Like most ZX Spectrum games, Jet Set Willy was stored on a cassette tape. Simply making an audio copy of the cassette allowed people to easily copy Spectrum games. Jet Set Willy was one of the first to come with a form of copy protection: a card with 180 coloured codes on it was bundled with the cassette. Upon loading, one of the codes from the card had to be entered before the game would start. Although the cassette could be duplicated, a copy of the card was also needed and at the time, home colour reproduction was hard to do. Thus copying Jet Set Willy was trickier than most Spectrum games. However, means of circumventing the card were quickly found.[citation needed]
Reflecting a different attitude to software piracy at the time, one method was published in a UK computer magazine.[4]
[edit]Third-party modifications

In its original Spectrum version, Jet Set Willy has a clear separation between the game engine and the data describing the rooms. The rooms themselves are stored in a straightforward format, with no compression. It is therefore relatively easy to create customised versions of the game.
The review of JSW in issue 4 of Your Spectrum included a section entitled 'JSW - A Hacker's Guide'; remarks in this section imply that the author had successfully deduced at least some of the data structures, since he was able to remove sections of wall in the Master Bedroom[5]. The following year, issue 13 contained a program that added an extra room ("April Showers") to the game[6], and issue 15 described the data formats in some detail[7].
Several third-party editing tools were published between 1984 and 1986, allowing players to design their own rooms and sprites. Since then, these and other programs have been used by fans to create many modified versions of JSW, ranging from relatively minor changes in a few rooms to completely new games. In recent years, a Windows-based JSW editor has been created.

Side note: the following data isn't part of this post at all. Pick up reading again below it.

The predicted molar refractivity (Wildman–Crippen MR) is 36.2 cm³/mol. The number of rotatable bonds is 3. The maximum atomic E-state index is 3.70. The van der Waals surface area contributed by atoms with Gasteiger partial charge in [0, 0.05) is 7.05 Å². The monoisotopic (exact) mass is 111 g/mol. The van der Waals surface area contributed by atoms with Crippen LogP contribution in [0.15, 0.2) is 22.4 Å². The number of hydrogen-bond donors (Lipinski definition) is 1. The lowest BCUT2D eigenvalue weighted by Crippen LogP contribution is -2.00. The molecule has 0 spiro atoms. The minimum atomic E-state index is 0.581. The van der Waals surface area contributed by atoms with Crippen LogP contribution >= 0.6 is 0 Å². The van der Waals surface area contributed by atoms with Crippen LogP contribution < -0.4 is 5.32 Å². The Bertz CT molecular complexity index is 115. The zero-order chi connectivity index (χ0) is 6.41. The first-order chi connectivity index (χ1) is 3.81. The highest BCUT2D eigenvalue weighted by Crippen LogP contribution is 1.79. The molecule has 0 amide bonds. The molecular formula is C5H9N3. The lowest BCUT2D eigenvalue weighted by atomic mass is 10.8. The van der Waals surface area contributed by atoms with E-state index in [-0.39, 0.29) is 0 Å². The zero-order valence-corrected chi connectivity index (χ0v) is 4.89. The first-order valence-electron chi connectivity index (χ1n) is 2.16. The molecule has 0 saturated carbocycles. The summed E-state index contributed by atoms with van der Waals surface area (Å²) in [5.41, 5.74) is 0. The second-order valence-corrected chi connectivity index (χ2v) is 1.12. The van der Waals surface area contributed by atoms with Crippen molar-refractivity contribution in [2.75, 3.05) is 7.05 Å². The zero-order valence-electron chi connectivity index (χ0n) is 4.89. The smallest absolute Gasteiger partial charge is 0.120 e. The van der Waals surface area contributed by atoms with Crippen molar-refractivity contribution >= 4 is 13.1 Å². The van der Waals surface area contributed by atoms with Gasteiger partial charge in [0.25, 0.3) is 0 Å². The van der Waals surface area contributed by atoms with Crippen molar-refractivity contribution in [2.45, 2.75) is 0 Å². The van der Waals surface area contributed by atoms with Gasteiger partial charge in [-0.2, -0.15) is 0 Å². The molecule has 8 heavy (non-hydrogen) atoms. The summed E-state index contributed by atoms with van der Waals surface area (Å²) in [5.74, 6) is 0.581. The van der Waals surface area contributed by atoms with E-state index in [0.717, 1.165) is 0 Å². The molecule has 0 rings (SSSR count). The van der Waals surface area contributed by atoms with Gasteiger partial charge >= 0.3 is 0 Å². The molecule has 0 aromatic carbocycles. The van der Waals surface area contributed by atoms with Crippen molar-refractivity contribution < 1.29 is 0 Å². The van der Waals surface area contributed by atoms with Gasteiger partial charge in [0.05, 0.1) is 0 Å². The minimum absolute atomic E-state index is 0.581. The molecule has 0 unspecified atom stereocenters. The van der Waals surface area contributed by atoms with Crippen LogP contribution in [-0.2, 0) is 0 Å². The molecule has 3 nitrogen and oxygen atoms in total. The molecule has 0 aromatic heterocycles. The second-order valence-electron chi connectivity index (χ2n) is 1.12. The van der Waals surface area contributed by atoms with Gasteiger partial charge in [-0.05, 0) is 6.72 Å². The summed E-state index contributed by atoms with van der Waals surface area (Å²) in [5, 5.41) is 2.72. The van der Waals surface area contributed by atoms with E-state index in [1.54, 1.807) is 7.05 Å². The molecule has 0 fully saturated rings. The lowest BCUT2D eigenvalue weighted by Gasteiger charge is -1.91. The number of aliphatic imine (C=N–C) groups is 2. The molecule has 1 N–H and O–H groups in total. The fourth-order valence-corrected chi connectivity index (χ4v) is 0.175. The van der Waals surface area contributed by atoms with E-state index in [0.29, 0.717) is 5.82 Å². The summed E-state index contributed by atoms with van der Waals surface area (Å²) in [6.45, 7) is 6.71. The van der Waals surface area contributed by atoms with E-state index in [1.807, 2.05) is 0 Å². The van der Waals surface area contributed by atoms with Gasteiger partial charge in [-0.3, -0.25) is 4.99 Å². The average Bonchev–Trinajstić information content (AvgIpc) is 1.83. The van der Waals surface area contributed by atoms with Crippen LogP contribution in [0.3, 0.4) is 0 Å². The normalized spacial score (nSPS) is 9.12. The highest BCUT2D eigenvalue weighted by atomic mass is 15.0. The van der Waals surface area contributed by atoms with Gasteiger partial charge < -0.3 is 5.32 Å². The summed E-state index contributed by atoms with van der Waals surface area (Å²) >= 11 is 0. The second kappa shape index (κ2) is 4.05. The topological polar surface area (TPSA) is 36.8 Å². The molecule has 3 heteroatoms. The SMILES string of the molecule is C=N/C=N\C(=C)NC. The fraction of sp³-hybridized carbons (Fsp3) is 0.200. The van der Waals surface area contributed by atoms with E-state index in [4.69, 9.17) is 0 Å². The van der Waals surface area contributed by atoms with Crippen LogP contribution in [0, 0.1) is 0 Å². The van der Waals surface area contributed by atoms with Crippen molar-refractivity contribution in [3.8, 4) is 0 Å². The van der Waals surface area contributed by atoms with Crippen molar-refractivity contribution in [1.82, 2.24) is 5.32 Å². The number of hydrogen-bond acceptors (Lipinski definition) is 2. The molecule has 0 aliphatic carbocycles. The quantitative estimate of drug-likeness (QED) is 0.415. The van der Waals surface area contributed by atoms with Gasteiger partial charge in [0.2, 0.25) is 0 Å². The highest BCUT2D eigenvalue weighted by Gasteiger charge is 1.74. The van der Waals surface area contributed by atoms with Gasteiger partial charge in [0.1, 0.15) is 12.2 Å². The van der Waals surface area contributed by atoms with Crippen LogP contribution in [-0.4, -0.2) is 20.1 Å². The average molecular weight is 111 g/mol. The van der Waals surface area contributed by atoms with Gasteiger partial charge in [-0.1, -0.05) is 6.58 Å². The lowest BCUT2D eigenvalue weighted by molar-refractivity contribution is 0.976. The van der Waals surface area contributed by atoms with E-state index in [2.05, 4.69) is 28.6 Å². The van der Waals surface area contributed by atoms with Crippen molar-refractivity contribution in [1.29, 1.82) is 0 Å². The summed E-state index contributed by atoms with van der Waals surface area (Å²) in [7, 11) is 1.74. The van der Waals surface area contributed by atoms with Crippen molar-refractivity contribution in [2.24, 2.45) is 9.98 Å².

Henry's Hoard, released by Alternative Software in 1985, was based on a modified version of the JSW game engine, apparently without the knowledge of Software Projects.[citation needed]

The following ports to other computer platforms were made.
Jet Set Willy: The Final Frontier, an expanded version for the Amstrad CPC, was later converted back to the ZX Spectrum and released as Jet Set Willy II[8]. Both the original game and Jet Set Willy II were released for the BBC Micro, Acorn Electron, MSX, Commodore 16 and Commodore 64. The original releases of Jet Set Willy for the BBC Micro and the Commodore 64 also contained bugs which made it impossible to complete the game - though different bugs to the Spectrum version. In the Commodore 64 version, it was impossible to reach all of the items in the Wine Cellar.
A different expanded version of Jet Set Willy was released for the Dragon 32/64, with extra rooms.[9] This version could not be completed (without cheating) as it was impossible to traverse the screen called The Drive in a right-to-left direction, which was necessary to return to bed after collecting all the items. The game could, however, be completed using a built-in cheat, accessed by holding down the keys M, A and X simultaneously, allowing you to start Miner Willy from any position on any screen, using the arrow keys and spacebar. The Dragon port (and therefore also the Archimedes port) is also missing ropes. All screens previously containing a rope now have platforms added to enable safe passage.
The Dragon port was itself converted to run on the Acorn Archimedes computers. The port became colour - the Dragon version being black & white - but apart from extra colour no advantage was taken of the Archimedes' superior hardware compared to that of the Dragon, although in that sense it remained faithful to the original ZX version.[10]
A port of Jet Set Willy to the Atari 8-bit family of computers was released by Tynesoft in 1987. It received generally poor reviews which criticised inferior graphics and animation, with Rob Hubbard's theme music the only highlight.[11][12] Like the Spectrum version, it was impossible to complete but for different reasons. Some of the legitimate items that were needed caused the player to lose a life (e.g. the bottles in the Off Licence). Krzysztof Dudek ported the original ZX Spectrum code to the 8-bit Atari in 2007, creating a much more authentic version of the game than the Tynesoft version, but kept the Rob Hubbard soundtrack.
Software Projects made ports to the Commodore Amiga and Atari ST but canceled them before they were released,[13] although Manic Miner and Jet Set Willy II were later released on the Commodore Amiga.[14][15]